Promotional Showreel on Vimeo
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Old January 9th, 2009, 12:26 PM   #9
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Lots of good info as usual from you guys.

I was wondering what that smaller piece of white fabric was! I will add that.

My situation is not that bad. The amount of light I have limit is pretty small. Indeed I did raise the softbox and point towards ceiling which has me pretty close. That does cause some pretty dark shadows on my neck but I am willing to deal with that. I have a rectangular patch of glossy white foamboard (about 3'5) to try and use as fill but it doesn't seem to really do much...

Maybe I'll try the 150W rfesnel as fill to soften those shadows which means I suppose I need a gel? What type of gel turns 3200K into daylight?

thanks,

brian

thanks,

brian
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Old January 9th, 2009, 12:44 PM   #10
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The gel is known as Full CTB (color temperature blue). You might also experiment with clamp on reflector light from Home Depot and an N:Vision 30w bulb as a fill and to cover the neck shadow. I bet that would be just enough to get it and should be an inexpensive solution.
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Old January 9th, 2009, 04:20 PM   #11
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You mean something like this:

Hampton Bay Brushed Steel Clamp Lamp - EP602BA at The Home Depot

I take it the N:Vision 30w bulb is daylight temp? Being a standard flo light would it have flicker issues?

thanks,

brian
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Old January 9th, 2009, 05:09 PM   #12
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The N:Vision bulbs come in three color temps. 2700k (which closely matches the inexpensive construction work lights), 3500k which closely matches most tungsten movie lights, and 5500k which are "daylight" balanced. Read the label. The blue package are the daylight ones.

No, they do not have flicker problems. I *LOVE* these little lights, and have probably 15 or so in different wattages and color temps.

-P

Quote:
Originally Posted by Brian Huether View Post
You mean something like this:

Hampton Bay Brushed Steel Clamp Lamp - EP602BA at The Home Depot

I take it the N:Vision 30w bulb is daylight temp? Being a standard flo light would it have flicker issues?

thanks,

brian
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Old January 9th, 2009, 05:57 PM   #13
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No, I was more thinking about something like this:

Buy our 5.5 in. Clamp Light with Aluminum Reflector by Bayco at GoodMart.com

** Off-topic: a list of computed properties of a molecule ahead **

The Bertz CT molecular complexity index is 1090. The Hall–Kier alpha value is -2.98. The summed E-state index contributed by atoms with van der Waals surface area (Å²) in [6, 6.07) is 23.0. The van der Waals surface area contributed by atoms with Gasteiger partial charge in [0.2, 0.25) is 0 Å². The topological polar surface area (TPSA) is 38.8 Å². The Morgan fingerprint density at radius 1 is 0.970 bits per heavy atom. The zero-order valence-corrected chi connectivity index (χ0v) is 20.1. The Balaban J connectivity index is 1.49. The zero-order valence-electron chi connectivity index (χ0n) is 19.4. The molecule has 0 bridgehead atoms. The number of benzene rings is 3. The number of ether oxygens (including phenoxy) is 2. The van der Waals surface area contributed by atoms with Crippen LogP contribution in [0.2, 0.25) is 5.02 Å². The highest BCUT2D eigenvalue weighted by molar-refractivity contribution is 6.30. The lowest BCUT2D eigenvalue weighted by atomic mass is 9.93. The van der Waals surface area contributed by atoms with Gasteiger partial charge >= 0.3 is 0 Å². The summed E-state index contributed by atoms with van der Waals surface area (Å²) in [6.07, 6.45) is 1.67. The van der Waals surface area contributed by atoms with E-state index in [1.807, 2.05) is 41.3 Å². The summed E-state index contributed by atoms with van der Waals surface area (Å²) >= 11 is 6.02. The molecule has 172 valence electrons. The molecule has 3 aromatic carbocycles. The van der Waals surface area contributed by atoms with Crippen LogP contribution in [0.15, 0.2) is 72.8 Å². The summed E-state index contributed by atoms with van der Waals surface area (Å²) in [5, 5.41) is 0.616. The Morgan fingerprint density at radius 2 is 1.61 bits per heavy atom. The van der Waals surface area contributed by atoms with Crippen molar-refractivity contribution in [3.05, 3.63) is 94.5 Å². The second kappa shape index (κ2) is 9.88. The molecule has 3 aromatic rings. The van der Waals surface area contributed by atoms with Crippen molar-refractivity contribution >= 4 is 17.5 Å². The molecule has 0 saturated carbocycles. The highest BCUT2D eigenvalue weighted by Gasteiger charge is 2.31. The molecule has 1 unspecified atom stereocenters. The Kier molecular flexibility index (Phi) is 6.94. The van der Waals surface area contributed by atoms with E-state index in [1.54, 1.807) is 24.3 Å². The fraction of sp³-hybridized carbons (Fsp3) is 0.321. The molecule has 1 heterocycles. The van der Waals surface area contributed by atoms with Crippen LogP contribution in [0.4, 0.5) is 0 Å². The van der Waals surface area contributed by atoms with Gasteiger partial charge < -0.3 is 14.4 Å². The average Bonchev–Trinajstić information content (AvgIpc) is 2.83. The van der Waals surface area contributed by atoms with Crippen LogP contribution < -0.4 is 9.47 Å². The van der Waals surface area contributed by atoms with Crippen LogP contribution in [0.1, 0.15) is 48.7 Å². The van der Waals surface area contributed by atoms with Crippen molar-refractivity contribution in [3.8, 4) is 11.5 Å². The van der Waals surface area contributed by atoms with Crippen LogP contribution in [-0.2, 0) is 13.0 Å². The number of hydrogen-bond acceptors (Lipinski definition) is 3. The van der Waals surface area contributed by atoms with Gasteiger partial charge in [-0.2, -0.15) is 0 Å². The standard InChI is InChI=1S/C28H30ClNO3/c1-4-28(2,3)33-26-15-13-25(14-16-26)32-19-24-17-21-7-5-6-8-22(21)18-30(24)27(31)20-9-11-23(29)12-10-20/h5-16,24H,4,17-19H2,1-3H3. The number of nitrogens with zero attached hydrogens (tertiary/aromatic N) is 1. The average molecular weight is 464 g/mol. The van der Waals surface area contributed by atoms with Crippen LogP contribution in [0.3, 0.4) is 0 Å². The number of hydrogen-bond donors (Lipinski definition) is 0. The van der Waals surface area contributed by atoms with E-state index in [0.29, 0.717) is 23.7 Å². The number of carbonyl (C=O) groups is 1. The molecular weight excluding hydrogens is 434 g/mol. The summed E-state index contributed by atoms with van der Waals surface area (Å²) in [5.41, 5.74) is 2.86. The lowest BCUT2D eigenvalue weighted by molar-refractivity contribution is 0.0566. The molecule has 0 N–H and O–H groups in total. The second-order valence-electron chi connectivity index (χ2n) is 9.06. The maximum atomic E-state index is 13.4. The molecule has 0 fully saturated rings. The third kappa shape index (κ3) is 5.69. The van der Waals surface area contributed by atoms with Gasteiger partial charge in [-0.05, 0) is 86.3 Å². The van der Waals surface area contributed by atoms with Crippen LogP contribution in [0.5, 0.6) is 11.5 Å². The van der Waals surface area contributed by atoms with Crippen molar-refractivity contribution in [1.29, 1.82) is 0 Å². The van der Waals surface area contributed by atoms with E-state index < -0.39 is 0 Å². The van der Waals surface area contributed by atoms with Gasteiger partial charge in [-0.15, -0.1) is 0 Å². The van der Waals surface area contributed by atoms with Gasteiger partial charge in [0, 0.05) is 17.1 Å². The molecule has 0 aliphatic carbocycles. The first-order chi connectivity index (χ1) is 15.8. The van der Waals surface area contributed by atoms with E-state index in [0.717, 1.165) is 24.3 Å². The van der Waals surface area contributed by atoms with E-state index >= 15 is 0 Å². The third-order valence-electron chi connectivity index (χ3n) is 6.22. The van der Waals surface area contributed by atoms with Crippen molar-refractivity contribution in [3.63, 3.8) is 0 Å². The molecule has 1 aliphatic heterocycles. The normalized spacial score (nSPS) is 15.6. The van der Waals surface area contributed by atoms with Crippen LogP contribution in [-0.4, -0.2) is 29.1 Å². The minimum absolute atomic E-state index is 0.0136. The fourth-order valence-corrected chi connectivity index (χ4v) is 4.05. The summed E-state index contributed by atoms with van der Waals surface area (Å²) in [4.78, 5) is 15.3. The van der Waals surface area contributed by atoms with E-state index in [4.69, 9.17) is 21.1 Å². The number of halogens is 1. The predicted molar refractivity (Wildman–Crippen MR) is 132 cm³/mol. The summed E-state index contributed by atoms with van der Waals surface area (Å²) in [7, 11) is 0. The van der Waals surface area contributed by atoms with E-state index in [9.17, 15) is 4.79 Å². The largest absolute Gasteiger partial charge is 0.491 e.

We call it a clamp light or an aluminum reflector clamp light. They're something like $6 at home depot.

You would get the N:Vision blue package which is 5500K and will match your 200w bulb just fine. No flicker unless you happen to get a defective one which I got once but you could return it immediately for another one.
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Old January 9th, 2009, 06:09 PM   #14
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Yeah, I ended up getting pretty much the same clamp light at Home Depot. I also noticed some accent lights that got me thinking. What do you guys think of them? I can picture them mounting to the ceiling right above my backdrop. They have Halogen and Flo versions. Do you think something like that could be useful? If so, would the halogen be preferred?

Also, I noticed that internal diffusion panel rests right up against the light. Is that normal? I can't figure out how to install it any other way.

thanks,

brian
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Old January 9th, 2009, 06:51 PM   #15
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Its only because the bulb is a little longer than normal. The heat output isn't too bad so it shouldn't hurt the material which is heat resistant anyway.

Any light is fine as long as you know why your using, and where you'll be using it. Also the fact that consumer lights and worklights don't have barndoors or other light modification built into them so you may have to make some yourself if you need more light sculpting around as you get more sophisticated with what you want in lighting. Many are using worklights every day and getting good results. No need for halogen unless you prefer 2900K color temperature and if you gel it to match your 5600K then you'll lose a lot of light. Plus they do generate a lot of heat which is why a lot of people seek out fluorescents to begin with. Less heat output and why we call them "cool lights" as opposed to "hot lights" like halogen tungsten.